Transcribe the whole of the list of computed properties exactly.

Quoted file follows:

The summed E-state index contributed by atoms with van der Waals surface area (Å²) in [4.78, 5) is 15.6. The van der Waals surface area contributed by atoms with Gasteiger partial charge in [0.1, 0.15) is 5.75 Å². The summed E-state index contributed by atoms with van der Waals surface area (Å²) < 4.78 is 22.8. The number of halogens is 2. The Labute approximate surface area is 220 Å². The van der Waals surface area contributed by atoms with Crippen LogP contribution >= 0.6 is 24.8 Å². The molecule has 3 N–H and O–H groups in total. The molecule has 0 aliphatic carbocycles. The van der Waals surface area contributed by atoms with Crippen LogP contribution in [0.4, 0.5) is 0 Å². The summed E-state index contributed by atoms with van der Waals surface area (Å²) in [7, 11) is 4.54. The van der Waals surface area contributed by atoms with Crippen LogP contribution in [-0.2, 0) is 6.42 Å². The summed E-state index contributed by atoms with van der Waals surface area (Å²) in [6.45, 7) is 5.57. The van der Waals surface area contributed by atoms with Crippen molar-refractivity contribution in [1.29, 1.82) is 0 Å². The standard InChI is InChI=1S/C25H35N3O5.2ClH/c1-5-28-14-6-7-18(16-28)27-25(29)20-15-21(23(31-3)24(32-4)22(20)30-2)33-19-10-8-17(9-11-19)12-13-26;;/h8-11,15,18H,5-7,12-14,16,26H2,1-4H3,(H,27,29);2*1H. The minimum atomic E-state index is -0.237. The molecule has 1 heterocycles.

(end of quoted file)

The summed E-state index contributed by atoms with van der Waals surface area (Å²) in [4.78, 5) is 15.6. The van der Waals surface area contributed by atoms with Gasteiger partial charge in [0.1, 0.15) is 5.75 Å². The summed E-state index contributed by atoms with van der Waals surface area (Å²) < 4.78 is 22.8. The number of halogens is 2. The Labute approximate surface area is 220 Å². The van der Waals surface area contributed by atoms with Crippen LogP contribution >= 0.6 is 24.8 Å². The molecule has 3 N–H and O–H groups in total. The molecule has 0 aliphatic carbocycles. The van der Waals surface area contributed by atoms with Crippen LogP contribution in [0.4, 0.5) is 0 Å². The summed E-state index contributed by atoms with van der Waals surface area (Å²) in [7, 11) is 4.54. The van der Waals surface area contributed by atoms with Crippen LogP contribution in [-0.2, 0) is 6.42 Å². The summed E-state index contributed by atoms with van der Waals surface area (Å²) in [6.45, 7) is 5.57. The van der Waals surface area contributed by atoms with Crippen molar-refractivity contribution in [1.29, 1.82) is 0 Å². The standard InChI is InChI=1S/C25H35N3O5.2ClH/c1-5-28-14-6-7-18(16-28)27-25(29)20-15-21(23(31-3)24(32-4)22(20)30-2)33-19-10-8-17(9-11-19)12-13-26;;/h8-11,15,18H,5-7,12-14,16,26H2,1-4H3,(H,27,29);2*1H. The minimum atomic E-state index is -0.237. The molecule has 1 heterocycles.